In conclusion, "Christian teaching" as cited by Doster and White requires that Christians worldwide "live out their faith" within a culture whose values are often diametrically opposed and even hostile to biblical values.

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I appreciate the work you put into your answer; but unfortunately it doesn't really address what I'm asking. I'm interested in the common structure that the house tables share and whether there are parallels in the contemporary literature or whether the structure is something that was new. –  Soldarnal Jul 15 '13 at 3:40
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-1. So much here doesn't address the question. I appreciate you sharing your hermeneutic, though. –  Frank Luke Jul 15 '13 at 14:40
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If what you mean by "doesn't address the question" is I did not fill my answer with both non-biblical and unbiblical content, as well as content that is divorced from the grand arc of scripture (the analogy of scripture), you may be right. That the scriptures emerge in part from a cultural milieu is uncontestable. That their inspiration is divine and hence transcends and often surpasses and conflicts with the cultural paradigms within which it emerged is what makes them unique. If you have proof the NT household tables were borrowed from "secular" sources, I sincerely invite you to prove it. –  rhetorician Jul 15 '13 at 16:25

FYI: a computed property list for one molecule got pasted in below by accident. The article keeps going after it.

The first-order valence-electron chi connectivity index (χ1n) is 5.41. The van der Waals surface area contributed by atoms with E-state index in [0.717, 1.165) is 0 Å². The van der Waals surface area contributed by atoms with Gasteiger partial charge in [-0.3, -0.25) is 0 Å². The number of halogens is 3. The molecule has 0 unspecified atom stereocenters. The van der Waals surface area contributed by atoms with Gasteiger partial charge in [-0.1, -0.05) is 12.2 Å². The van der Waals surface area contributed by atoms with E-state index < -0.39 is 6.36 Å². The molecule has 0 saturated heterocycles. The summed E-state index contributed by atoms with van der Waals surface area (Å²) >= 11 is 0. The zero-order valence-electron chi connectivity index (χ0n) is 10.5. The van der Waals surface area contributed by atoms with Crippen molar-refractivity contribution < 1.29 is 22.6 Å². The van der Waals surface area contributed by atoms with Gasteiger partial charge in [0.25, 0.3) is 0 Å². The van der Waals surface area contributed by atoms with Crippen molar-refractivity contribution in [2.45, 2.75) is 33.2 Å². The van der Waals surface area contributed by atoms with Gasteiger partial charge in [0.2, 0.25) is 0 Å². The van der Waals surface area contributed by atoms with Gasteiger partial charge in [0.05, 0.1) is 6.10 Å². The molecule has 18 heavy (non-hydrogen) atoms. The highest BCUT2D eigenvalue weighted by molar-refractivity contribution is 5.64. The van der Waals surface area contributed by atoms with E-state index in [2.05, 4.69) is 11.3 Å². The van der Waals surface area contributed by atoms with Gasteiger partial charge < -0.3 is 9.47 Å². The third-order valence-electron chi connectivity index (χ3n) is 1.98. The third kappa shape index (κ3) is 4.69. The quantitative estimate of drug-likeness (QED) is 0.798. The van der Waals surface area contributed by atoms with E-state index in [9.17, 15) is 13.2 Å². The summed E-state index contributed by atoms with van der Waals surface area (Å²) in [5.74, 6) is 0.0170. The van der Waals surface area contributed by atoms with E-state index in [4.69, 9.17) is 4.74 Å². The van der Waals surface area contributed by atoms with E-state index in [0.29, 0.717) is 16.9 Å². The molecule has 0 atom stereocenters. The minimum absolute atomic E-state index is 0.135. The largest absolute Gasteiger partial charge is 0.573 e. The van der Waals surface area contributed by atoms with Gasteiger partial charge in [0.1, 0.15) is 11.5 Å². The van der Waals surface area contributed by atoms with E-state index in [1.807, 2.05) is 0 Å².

@Sodarnal: My "invitation" to Frank Luke is really an open invitation to all, including yourself. If over the next few weeks or months you'd like to invest the time in seeing whether the apostles "borrowed" their concept of household tables from secular sources, that'd be great. If you come back with substantial proof that they did, I'll be more than happy to publish here an apology for my being so egregiously off-base and "reactionary" in my answer. I have a strong feeling, however, that you'll find the NT to be countercultural in regard to family relationships. –  rhetorician Jul 16 '13 at 14:54
    
I don't necessarily disagree with what you've written. It just doesn't address my question. However, I have created a new question where I think much of your content here would be more appropriate. –  Soldarnal Jul 17 '13 at 20:21